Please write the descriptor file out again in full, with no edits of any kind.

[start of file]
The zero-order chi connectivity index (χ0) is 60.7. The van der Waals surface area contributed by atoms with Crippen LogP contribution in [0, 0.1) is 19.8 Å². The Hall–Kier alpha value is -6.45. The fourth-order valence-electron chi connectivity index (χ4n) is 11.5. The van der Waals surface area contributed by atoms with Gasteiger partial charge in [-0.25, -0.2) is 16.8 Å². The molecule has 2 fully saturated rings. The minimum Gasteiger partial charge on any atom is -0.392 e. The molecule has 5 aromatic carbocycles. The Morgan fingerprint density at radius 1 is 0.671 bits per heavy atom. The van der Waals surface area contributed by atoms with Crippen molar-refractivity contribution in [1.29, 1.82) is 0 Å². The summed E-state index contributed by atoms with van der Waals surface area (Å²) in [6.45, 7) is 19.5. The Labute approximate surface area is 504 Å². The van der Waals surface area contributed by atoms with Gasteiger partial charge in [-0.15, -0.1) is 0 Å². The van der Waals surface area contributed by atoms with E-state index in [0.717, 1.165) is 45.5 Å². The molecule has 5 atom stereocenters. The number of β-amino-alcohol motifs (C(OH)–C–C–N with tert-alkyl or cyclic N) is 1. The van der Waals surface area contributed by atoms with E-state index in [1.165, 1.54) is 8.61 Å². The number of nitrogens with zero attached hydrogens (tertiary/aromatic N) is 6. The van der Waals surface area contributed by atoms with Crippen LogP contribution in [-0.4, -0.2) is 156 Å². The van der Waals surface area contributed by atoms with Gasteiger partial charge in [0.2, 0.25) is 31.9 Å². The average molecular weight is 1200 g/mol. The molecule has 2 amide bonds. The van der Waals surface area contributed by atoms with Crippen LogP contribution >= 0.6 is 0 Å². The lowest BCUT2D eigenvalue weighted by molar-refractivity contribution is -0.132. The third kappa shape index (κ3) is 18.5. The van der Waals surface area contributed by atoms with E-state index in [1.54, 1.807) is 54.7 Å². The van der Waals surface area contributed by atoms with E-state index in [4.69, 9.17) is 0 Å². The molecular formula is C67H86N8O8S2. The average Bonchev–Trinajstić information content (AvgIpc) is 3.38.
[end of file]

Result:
The zero-order chi connectivity index (χ0) is 60.7. The van der Waals surface area contributed by atoms with Crippen LogP contribution in [0, 0.1) is 19.8 Å². The Hall–Kier alpha value is -6.45. The fourth-order valence-electron chi connectivity index (χ4n) is 11.5. The van der Waals surface area contributed by atoms with Gasteiger partial charge in [-0.25, -0.2) is 16.8 Å². The molecule has 2 fully saturated rings. The minimum Gasteiger partial charge on any atom is -0.392 e. The molecule has 5 aromatic carbocycles. The Morgan fingerprint density at radius 1 is 0.671 bits per heavy atom. The van der Waals surface area contributed by atoms with Crippen molar-refractivity contribution in [1.29, 1.82) is 0 Å². The summed E-state index contributed by atoms with van der Waals surface area (Å²) in [6.45, 7) is 19.5. The Labute approximate surface area is 504 Å². The van der Waals surface area contributed by atoms with Gasteiger partial charge in [-0.15, -0.1) is 0 Å². The van der Waals surface area contributed by atoms with E-state index in [0.717, 1.165) is 45.5 Å². The molecule has 5 atom stereocenters. The number of β-amino-alcohol motifs (C(OH)–C–C–N with tert-alkyl or cyclic N) is 1. The van der Waals surface area contributed by atoms with E-state index in [1.165, 1.54) is 8.61 Å². The number of nitrogens with zero attached hydrogens (tertiary/aromatic N) is 6. The van der Waals surface area contributed by atoms with Crippen LogP contribution in [-0.4, -0.2) is 156 Å². The van der Waals surface area contributed by atoms with Gasteiger partial charge in [0.2, 0.25) is 31.9 Å². The average molecular weight is 1200 g/mol. The molecule has 2 amide bonds. The van der Waals surface area contributed by atoms with Crippen LogP contribution >= 0.6 is 0 Å². The lowest BCUT2D eigenvalue weighted by molar-refractivity contribution is -0.132. The third kappa shape index (κ3) is 18.5. The van der Waals surface area contributed by atoms with E-state index in [1.54, 1.807) is 54.7 Å². The van der Waals surface area contributed by atoms with E-state index in [4.69, 9.17) is 0 Å². The molecular formula is C67H86N8O8S2. The average Bonchev–Trinajstić information content (AvgIpc) is 3.38.